Attorney-at-Law

REJECTION AND DENIAL

In Uncategorized on 03/16/2020 at 16:50

Judge David Gustafson compares and contrasts a whistleblower rejection (failure to satisfy the basic requirements for an award; see 26 C.F.R. sec. 301.7623-1(c)(1), (4)), and denial (a determination that is made after the Ogden Sunseteers engages in some substantive consideration of the claim).

A blower who gets blown out on each count for his two conjoined claims is first-sergeant-turned-bookkeeper Walter Nicklaus Cline, 2020 T. C. Memo. 35, filed 3/16/20.

Again we have a lament for the constricted jurisdiction of pore l’Il ole Tax Court, the poor relation of the Federal judiciary.

“It is not to the Tax Court but to the Secretary of the Treasury that Congress has given the authority to ‘make the inquiries, determinations, and assessments of all taxes’, sec. 6201, and to ‘collect the taxes’, sec. 6301. The Tax Court has no practical means for evaluating the IRS’s audit priorities, its allocation of its audit resources, or its judgments about the likelihood of collecting particular liabilities. Congress has given to the Tax Court not plenary oversight over the IRS but rather circumscribed jurisdiction to review certain actions in certain circumstances. In the award context, Congress has given the Tax Court jurisdiction to review the determinations of the WBO. Consequently, ‘we do not review the IRS’s decision whether to audit a target in response to a whistleblower’s claim and * * * we have no authority to require the IRS to explain a decision not to audit.’ Lacey v. Commissioner, 153 T.C. at __ (slip op. at 30).” 2020 T. C. Memo. 35, at p. 15 (Footnotes omitted, but they just give more examples of Treasury’s broad enforcement and administrative powers.)

For the Lacey story, see my blogpost “The Whistleblower Office – Blown,” 11/25/19.

In the first instance, the Ogden Sunseteers didn’t need no operating branch look-see to toss Walt’s beefs about Target 1, because 3SOL had run on the years wherein Walt claimed the skullduggery occurred, and the skullduggery was non-recurring, so confined to those out years. Remember, Tax Court cannot “‘… review the IRS’s decision whether to audit a target in response to a whistleblower’s claim’. Lacey v. Commissioner, 153 T.C. at __ (slip op. at 30). Even if we did proceed to review the classifiers’ reasoning, they were right that assessment of tax would be barred by the three-year period of limitations of section 6501(a). It is also true, as Mr. Cline insists, that section 6501(c)(1) provides an exception to the three-year bar: ‘In the case of a false or fraudulent return with the intent to evade tax, the tax may be assessed * * * at any time”, so that where an audit yields evidence proving fraud, the three- year limit does not apply. However, ‘[i]n any proceeding involving the issue whether the petitioner has been guilty of fraud with intent to evade tax, the burden of proof in respect of such issue shall be upon the Secretary’, sec. 7454(a), ‘and that burden of proof is to be carried by clear and convincing evidence’, Rule 142(b). Especially when it faces the prospect of that heightened burden of proof (such as to prove fraud, or even to prove a substantial omission of an item having a six-year period of limitations under section 6501(e)), the IRS’s decisions about how to allocate its audit resources must take into account the costs of developing ‘clear and convincing’ evidence and its hazards of litigation. We do not review these judgments that Congress has committed to the agency.” 2020 T. C. Memo. 35, at pp. 16-17, footnote 9. Rejection affirmed.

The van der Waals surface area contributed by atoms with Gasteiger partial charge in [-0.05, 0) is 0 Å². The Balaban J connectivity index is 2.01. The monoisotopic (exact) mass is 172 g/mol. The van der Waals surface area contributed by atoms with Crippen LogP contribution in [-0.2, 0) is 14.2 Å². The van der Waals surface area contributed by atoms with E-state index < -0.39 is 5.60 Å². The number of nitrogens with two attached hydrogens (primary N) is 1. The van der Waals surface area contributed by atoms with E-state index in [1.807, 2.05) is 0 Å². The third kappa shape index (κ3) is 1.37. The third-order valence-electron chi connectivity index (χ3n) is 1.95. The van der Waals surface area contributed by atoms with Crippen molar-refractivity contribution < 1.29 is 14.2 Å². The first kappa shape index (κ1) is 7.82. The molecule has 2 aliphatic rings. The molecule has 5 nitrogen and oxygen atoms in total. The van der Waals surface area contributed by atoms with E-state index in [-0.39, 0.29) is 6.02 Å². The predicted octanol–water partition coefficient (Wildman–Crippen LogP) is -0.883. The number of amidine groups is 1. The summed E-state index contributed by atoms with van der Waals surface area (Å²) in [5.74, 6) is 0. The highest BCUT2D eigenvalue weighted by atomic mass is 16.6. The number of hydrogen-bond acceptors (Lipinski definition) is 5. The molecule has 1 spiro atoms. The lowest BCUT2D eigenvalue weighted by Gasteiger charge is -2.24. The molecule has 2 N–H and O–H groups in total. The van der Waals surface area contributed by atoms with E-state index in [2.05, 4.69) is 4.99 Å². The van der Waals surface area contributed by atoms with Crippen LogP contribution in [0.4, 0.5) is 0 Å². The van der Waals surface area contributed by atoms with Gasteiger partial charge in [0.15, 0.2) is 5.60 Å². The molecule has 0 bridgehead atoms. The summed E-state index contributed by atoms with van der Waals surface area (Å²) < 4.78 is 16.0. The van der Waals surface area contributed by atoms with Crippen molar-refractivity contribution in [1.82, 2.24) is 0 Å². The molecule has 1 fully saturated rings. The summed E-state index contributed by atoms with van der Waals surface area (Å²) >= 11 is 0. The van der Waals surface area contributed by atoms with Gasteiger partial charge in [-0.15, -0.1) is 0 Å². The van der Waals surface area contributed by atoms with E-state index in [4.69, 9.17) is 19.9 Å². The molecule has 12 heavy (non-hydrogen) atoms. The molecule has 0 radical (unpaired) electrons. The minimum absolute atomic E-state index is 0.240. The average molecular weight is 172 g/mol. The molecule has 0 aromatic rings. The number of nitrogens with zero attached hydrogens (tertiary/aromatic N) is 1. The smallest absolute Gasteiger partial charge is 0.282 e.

As for Target 2, all Judge Gustafson can say is that the classifiers who eyeballed Walt’s info weren’t completely offbase when they denied Walt an award. “In reviewing the WBO’s rejection of the second claim, we do not substitute our judgment for its judgment but review only for an abuse of discretion. The WBO’s conclusion that the claim was ‘speculative’ does not appear to lack a sound basis in fact and law because the claim stated that Mr. Cline was ‘uncertain’, that ‘we believe’ there was improper bookkeeping, that there were ‘[u]nknown [e]xpenses’, that there was ‘probable fraud’, and that the taxpayer’s manipulations were ‘without rhyme or reason’. (Emphasis added.)” 2020 T. C. Memo. 35, at pp. 18-19. Denial affirmed.

 

 

 

 

 

 

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